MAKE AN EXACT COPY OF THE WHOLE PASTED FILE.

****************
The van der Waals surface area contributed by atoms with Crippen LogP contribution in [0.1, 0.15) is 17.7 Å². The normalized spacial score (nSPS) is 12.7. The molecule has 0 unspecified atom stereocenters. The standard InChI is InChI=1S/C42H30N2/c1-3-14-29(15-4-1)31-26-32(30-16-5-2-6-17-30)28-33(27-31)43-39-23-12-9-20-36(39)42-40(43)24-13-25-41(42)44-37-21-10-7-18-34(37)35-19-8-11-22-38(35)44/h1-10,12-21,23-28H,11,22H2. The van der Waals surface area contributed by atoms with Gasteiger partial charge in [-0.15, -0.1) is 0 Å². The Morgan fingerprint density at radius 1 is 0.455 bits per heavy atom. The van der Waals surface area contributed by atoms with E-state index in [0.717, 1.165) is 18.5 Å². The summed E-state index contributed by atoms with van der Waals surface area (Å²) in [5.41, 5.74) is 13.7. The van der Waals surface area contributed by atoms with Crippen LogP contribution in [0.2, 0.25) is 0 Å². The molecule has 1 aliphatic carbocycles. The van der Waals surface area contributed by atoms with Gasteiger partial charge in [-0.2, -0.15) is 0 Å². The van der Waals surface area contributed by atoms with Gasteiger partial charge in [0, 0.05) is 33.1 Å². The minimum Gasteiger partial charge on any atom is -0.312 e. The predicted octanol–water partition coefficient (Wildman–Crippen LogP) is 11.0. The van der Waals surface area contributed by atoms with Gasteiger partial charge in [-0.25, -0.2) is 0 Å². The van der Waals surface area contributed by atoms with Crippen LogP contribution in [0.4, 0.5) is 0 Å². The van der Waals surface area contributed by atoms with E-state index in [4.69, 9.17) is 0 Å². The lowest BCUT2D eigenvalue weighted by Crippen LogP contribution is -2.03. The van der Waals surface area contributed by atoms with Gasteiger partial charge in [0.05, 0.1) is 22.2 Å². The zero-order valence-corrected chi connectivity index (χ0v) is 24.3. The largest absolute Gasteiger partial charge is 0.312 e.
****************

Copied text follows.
The van der Waals surface area contributed by atoms with Crippen LogP contribution in [0.1, 0.15) is 17.7 Å². The normalized spacial score (nSPS) is 12.7. The molecule has 0 unspecified atom stereocenters. The standard InChI is InChI=1S/C42H30N2/c1-3-14-29(15-4-1)31-26-32(30-16-5-2-6-17-30)28-33(27-31)43-39-23-12-9-20-36(39)42-40(43)24-13-25-41(42)44-37-21-10-7-18-34(37)35-19-8-11-22-38(35)44/h1-10,12-21,23-28H,11,22H2. The van der Waals surface area contributed by atoms with Gasteiger partial charge in [-0.15, -0.1) is 0 Å². The Morgan fingerprint density at radius 1 is 0.455 bits per heavy atom. The van der Waals surface area contributed by atoms with E-state index in [0.717, 1.165) is 18.5 Å². The summed E-state index contributed by atoms with van der Waals surface area (Å²) in [5.41, 5.74) is 13.7. The van der Waals surface area contributed by atoms with Crippen LogP contribution in [0.2, 0.25) is 0 Å². The molecule has 1 aliphatic carbocycles. The van der Waals surface area contributed by atoms with Gasteiger partial charge in [-0.2, -0.15) is 0 Å². The van der Waals surface area contributed by atoms with Gasteiger partial charge in [0, 0.05) is 33.1 Å². The minimum Gasteiger partial charge on any atom is -0.312 e. The predicted octanol–water partition coefficient (Wildman–Crippen LogP) is 11.0. The van der Waals surface area contributed by atoms with Gasteiger partial charge in [-0.25, -0.2) is 0 Å². The van der Waals surface area contributed by atoms with Crippen LogP contribution in [0.4, 0.5) is 0 Å². The van der Waals surface area contributed by atoms with E-state index in [4.69, 9.17) is 0 Å². The lowest BCUT2D eigenvalue weighted by Crippen LogP contribution is -2.03. The van der Waals surface area contributed by atoms with Gasteiger partial charge in [0.05, 0.1) is 22.2 Å². The zero-order valence-corrected chi connectivity index (χ0v) is 24.3. The largest absolute Gasteiger partial charge is 0.312 e.